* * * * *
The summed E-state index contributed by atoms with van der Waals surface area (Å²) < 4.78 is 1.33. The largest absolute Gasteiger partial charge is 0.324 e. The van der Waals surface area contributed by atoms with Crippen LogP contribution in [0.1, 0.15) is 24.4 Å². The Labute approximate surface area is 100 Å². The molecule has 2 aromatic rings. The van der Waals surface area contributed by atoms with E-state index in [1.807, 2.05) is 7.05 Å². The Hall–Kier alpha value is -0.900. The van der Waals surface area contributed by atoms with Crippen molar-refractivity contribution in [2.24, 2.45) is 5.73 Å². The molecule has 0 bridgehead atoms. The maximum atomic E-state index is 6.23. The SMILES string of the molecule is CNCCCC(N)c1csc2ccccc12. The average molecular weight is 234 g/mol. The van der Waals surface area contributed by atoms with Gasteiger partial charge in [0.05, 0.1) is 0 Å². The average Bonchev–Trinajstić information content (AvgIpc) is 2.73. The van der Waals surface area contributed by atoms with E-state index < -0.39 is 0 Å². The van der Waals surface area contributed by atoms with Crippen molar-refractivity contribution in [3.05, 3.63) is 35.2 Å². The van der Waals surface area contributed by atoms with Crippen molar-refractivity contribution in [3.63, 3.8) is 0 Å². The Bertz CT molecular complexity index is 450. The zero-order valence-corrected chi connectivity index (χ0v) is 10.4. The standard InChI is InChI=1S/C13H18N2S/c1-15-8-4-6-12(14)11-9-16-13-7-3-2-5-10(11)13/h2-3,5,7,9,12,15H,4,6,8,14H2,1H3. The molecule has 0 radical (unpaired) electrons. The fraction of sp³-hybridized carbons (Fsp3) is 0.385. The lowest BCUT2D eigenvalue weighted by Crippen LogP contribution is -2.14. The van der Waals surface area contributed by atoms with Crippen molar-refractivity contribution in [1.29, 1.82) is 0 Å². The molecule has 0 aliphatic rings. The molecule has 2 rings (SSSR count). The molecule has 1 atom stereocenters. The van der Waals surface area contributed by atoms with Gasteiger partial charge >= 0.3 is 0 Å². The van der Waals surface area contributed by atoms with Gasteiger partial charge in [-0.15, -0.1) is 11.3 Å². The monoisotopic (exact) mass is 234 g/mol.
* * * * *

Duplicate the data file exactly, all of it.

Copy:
The summed E-state index contributed by atoms with van der Waals surface area (Å²) < 4.78 is 1.33. The largest absolute Gasteiger partial charge is 0.324 e. The van der Waals surface area contributed by atoms with Crippen LogP contribution in [0.1, 0.15) is 24.4 Å². The Labute approximate surface area is 100 Å². The molecule has 2 aromatic rings. The van der Waals surface area contributed by atoms with E-state index in [1.807, 2.05) is 7.05 Å². The Hall–Kier alpha value is -0.900. The van der Waals surface area contributed by atoms with Crippen molar-refractivity contribution in [2.24, 2.45) is 5.73 Å². The molecule has 0 bridgehead atoms. The maximum atomic E-state index is 6.23. The SMILES string of the molecule is CNCCCC(N)c1csc2ccccc12. The average molecular weight is 234 g/mol. The van der Waals surface area contributed by atoms with Gasteiger partial charge in [0.05, 0.1) is 0 Å². The average Bonchev–Trinajstić information content (AvgIpc) is 2.73. The van der Waals surface area contributed by atoms with E-state index < -0.39 is 0 Å². The van der Waals surface area contributed by atoms with Crippen molar-refractivity contribution in [3.05, 3.63) is 35.2 Å². The van der Waals surface area contributed by atoms with Crippen molar-refractivity contribution in [3.63, 3.8) is 0 Å². The Bertz CT molecular complexity index is 450. The zero-order valence-corrected chi connectivity index (χ0v) is 10.4. The standard InChI is InChI=1S/C13H18N2S/c1-15-8-4-6-12(14)11-9-16-13-7-3-2-5-10(11)13/h2-3,5,7,9,12,15H,4,6,8,14H2,1H3. The molecule has 0 radical (unpaired) electrons. The fraction of sp³-hybridized carbons (Fsp3) is 0.385. The lowest BCUT2D eigenvalue weighted by Crippen LogP contribution is -2.14. The van der Waals surface area contributed by atoms with Crippen molar-refractivity contribution in [1.29, 1.82) is 0 Å². The molecule has 0 aliphatic rings. The molecule has 2 rings (SSSR count). The molecule has 1 atom stereocenters. The van der Waals surface area contributed by atoms with Gasteiger partial charge >= 0.3 is 0 Å². The van der Waals surface area contributed by atoms with Gasteiger partial charge in [-0.15, -0.1) is 11.3 Å². The monoisotopic (exact) mass is 234 g/mol.